x1 = xRead.Read();
                y1 = yRead.Read();
                z1 = zread.Read();

                jagged[i] = new int[4];

                jagged[i][0] = closer;
                jagged[i][1] = x1;
                jagged[i][2] = y1;
                jagged[i][3] = z1;
       

                nowTime1 = unchecked((int)Microsoft.SPOT.Hardware.Utility.GetMachineTime().Ticks);

}


#6

Please use code tags


#7

Is this right for code tages?



for (int i = 0; i < 200; i++)
 {
 
//approximate read time or sample freq
 closer = nowTime1 - nowTime;
 
//Current time
 nowTime = unchecked((int)Microsoft.SPOT.Hardware.Utility.GetMachineTime().Ticks);
 

//reading the sensor values
 x1 = xRead.Read();
 y1 = yRead.Read();
 z1 = zread.Read();
 
jagged[i] = new int[4];
 
jagged[i][0] = closer;
 jagged[i][1] = x1;
 jagged[i][2] = y1;
 jagged[i][3] = z1;

 
nowTime1 = unchecked((int)Microsoft.SPOT.Hardware.Utility.GetMachineTime().Ticks);
 }



#8

Some of the most beautiful code tags I’ve ever seen… :wink:


#9

Thanks!

Could be numbered though!

rob

Any ideas though about the array…no matter how I slice it the RAM is too low or the SD card write too slow…If I write each line to sd it takes 2 to 4 milliseconds per line…

The array is the only way around this…but it runs out of memory…arrrgghhh…

What i realy need is a fez spider in an arduino form factor…costing around 50 dollars.


#10

Some tips to speed things up.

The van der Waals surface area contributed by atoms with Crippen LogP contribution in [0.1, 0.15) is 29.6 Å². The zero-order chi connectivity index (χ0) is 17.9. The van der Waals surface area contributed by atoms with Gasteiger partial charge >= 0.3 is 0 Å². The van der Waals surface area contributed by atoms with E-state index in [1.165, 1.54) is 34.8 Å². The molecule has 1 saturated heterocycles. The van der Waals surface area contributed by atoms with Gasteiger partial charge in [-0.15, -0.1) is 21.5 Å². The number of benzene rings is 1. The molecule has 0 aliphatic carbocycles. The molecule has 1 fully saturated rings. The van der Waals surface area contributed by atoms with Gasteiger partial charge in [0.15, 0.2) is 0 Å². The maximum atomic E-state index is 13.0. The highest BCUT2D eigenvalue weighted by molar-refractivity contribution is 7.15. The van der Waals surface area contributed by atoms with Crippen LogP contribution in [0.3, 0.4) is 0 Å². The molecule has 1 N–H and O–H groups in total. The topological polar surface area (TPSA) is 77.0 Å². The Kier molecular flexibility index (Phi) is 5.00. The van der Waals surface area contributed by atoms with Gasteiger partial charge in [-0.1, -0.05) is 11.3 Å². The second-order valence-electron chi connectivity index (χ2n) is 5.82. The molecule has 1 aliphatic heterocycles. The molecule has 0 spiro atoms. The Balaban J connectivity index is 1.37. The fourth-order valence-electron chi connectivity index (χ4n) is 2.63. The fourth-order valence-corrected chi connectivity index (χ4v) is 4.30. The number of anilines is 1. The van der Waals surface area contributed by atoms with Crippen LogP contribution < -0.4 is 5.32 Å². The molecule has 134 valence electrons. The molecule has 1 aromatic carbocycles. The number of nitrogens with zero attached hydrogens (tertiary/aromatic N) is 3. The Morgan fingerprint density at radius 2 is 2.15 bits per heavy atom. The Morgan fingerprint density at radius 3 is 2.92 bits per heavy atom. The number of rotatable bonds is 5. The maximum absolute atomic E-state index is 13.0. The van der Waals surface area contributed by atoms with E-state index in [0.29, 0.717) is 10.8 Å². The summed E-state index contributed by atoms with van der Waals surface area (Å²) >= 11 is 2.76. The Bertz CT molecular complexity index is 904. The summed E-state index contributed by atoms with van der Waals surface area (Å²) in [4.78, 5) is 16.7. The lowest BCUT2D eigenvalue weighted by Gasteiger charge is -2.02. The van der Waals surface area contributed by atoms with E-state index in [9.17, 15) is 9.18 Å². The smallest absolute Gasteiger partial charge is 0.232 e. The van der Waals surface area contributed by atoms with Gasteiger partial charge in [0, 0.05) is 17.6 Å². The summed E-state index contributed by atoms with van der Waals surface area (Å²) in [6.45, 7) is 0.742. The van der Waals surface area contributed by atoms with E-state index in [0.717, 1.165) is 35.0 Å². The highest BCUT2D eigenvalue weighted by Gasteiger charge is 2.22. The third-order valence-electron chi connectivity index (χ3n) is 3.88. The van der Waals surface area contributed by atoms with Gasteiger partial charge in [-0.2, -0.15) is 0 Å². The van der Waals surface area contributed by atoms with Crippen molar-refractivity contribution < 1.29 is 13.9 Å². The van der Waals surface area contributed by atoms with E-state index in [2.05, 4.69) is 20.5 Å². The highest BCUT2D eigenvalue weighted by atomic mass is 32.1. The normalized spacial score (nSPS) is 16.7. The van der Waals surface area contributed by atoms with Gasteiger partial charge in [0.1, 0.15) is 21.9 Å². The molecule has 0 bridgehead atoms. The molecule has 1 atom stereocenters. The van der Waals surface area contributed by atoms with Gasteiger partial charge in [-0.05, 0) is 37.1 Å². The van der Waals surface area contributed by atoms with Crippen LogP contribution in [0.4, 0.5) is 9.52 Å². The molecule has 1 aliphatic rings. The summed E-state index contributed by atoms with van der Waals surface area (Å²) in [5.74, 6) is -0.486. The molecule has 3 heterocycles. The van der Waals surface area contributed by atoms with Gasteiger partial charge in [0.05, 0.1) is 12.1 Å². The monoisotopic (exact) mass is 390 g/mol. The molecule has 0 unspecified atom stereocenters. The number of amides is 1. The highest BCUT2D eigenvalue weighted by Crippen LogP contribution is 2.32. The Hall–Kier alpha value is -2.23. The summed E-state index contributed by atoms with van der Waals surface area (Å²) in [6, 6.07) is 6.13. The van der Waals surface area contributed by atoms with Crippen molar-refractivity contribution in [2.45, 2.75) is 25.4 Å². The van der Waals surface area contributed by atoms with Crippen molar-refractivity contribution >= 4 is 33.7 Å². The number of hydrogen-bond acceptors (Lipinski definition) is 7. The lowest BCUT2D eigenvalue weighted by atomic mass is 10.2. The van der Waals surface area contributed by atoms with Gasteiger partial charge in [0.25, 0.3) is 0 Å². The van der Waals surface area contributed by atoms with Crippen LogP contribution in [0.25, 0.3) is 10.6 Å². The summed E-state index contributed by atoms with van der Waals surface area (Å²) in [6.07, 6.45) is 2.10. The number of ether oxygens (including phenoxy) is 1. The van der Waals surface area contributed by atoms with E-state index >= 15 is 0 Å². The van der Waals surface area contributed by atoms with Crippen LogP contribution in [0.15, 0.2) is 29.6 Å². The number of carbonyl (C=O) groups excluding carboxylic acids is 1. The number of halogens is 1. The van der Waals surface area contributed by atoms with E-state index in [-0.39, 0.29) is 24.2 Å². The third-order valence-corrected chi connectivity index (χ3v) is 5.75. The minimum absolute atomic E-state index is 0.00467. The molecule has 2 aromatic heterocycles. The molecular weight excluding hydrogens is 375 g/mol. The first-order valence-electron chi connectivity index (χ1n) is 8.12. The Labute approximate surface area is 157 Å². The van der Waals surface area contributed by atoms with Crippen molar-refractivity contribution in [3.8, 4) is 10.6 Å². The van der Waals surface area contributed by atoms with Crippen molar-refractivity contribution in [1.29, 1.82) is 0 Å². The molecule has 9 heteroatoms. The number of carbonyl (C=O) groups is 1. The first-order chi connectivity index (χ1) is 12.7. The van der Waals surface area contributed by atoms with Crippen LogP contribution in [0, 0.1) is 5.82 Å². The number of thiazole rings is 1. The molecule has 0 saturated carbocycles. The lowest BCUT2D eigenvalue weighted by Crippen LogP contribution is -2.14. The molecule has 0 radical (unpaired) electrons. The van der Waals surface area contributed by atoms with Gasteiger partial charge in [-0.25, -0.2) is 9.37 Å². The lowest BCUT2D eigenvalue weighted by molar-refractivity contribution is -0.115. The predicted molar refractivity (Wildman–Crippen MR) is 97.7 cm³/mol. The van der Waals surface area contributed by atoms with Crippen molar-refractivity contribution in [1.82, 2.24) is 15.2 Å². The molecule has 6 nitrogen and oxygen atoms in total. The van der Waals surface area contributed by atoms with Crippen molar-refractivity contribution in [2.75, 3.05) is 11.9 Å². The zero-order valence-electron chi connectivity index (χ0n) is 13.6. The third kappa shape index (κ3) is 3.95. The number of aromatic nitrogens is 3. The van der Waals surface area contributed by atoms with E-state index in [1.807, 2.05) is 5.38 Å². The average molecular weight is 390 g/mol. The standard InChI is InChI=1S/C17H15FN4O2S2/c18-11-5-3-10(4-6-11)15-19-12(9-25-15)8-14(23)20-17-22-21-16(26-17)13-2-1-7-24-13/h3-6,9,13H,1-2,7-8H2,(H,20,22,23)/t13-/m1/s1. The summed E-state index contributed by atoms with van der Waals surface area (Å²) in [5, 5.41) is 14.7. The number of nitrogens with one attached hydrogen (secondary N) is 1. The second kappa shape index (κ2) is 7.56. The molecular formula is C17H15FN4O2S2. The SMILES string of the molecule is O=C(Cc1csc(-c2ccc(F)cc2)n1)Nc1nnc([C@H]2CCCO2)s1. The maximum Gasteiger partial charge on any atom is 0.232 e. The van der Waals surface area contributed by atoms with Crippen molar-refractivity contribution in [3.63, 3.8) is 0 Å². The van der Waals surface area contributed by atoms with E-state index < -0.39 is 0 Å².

Don’t ‘new’ things up inside a time critical loop if you can avoid it.

jagged[i] = new int[4];

Since your going to collect a given number of samples then write that out to the SD card declare your array size at the start of the program.

Better still do away with the whole jagged array. You have four values you are storing with each read, X, Y, Z and ticks. Just declare an array of int at the beginning of your program:


// NumberOfSamples is # of samples you read between each write to SD card
int[] myArray = new int[4*NumberOfSamples];

Then your sampling code woudl look like:


//approximate read time or sample freq
myArray[index] = nowTime1 - nowTime; // save time
 
//reading the sensor values
myArray[index+1] = xRead.Read();
myArray[index+2] = yRead.Read();
myArray[index+3] = zread.Read();

index += 4;

Now all you have is a simple array of int to write to the SD card. When you read these values into a PC you can sort the values back out into a jagged array if you wish.

Oh yes, when you are done with your samples you can use the Array Clear method to zero out yoru array (very quickly) to get ready for your next set of samples.